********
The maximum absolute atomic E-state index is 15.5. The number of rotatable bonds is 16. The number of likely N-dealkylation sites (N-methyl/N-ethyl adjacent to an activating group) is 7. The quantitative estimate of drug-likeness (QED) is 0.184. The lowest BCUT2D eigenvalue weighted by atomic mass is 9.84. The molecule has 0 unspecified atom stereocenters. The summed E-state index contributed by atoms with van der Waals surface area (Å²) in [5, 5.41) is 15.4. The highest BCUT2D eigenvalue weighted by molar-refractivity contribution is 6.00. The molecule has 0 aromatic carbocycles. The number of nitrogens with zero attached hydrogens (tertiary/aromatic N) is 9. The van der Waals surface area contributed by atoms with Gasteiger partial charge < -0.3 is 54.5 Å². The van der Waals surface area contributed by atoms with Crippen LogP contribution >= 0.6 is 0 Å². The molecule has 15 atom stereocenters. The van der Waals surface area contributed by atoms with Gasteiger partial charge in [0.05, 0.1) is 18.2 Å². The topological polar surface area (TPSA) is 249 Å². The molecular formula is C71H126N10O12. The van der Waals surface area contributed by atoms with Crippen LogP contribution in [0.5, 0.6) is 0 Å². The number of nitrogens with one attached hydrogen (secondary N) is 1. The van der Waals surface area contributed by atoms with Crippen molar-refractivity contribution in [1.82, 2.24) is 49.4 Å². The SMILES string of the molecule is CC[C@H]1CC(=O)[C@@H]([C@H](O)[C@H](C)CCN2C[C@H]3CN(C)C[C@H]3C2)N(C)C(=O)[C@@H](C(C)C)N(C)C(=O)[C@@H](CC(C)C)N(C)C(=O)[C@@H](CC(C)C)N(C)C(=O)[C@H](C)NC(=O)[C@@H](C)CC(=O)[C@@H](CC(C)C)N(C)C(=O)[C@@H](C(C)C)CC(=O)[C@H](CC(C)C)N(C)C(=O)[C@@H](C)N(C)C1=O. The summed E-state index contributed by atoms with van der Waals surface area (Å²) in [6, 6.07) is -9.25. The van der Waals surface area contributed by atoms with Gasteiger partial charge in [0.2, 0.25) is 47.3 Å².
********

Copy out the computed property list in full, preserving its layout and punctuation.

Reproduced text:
The maximum absolute atomic E-state index is 15.5. The number of rotatable bonds is 16. The number of likely N-dealkylation sites (N-methyl/N-ethyl adjacent to an activating group) is 7. The quantitative estimate of drug-likeness (QED) is 0.184. The lowest BCUT2D eigenvalue weighted by atomic mass is 9.84. The molecule has 0 unspecified atom stereocenters. The summed E-state index contributed by atoms with van der Waals surface area (Å²) in [5, 5.41) is 15.4. The highest BCUT2D eigenvalue weighted by molar-refractivity contribution is 6.00. The molecule has 0 aromatic carbocycles. The number of nitrogens with zero attached hydrogens (tertiary/aromatic N) is 9. The van der Waals surface area contributed by atoms with Gasteiger partial charge < -0.3 is 54.5 Å². The van der Waals surface area contributed by atoms with Crippen LogP contribution >= 0.6 is 0 Å². The molecule has 15 atom stereocenters. The van der Waals surface area contributed by atoms with Gasteiger partial charge in [0.05, 0.1) is 18.2 Å². The topological polar surface area (TPSA) is 249 Å². The molecular formula is C71H126N10O12. The van der Waals surface area contributed by atoms with Crippen LogP contribution in [0.5, 0.6) is 0 Å². The number of nitrogens with one attached hydrogen (secondary N) is 1. The van der Waals surface area contributed by atoms with Crippen molar-refractivity contribution in [1.82, 2.24) is 49.4 Å². The SMILES string of the molecule is CC[C@H]1CC(=O)[C@@H]([C@H](O)[C@H](C)CCN2C[C@H]3CN(C)C[C@H]3C2)N(C)C(=O)[C@@H](C(C)C)N(C)C(=O)[C@@H](CC(C)C)N(C)C(=O)[C@@H](CC(C)C)N(C)C(=O)[C@H](C)NC(=O)[C@@H](C)CC(=O)[C@@H](CC(C)C)N(C)C(=O)[C@@H](C(C)C)CC(=O)[C@H](CC(C)C)N(C)C(=O)[C@@H](C)N(C)C1=O. The summed E-state index contributed by atoms with van der Waals surface area (Å²) in [6, 6.07) is -9.25. The van der Waals surface area contributed by atoms with Gasteiger partial charge in [0.2, 0.25) is 47.3 Å².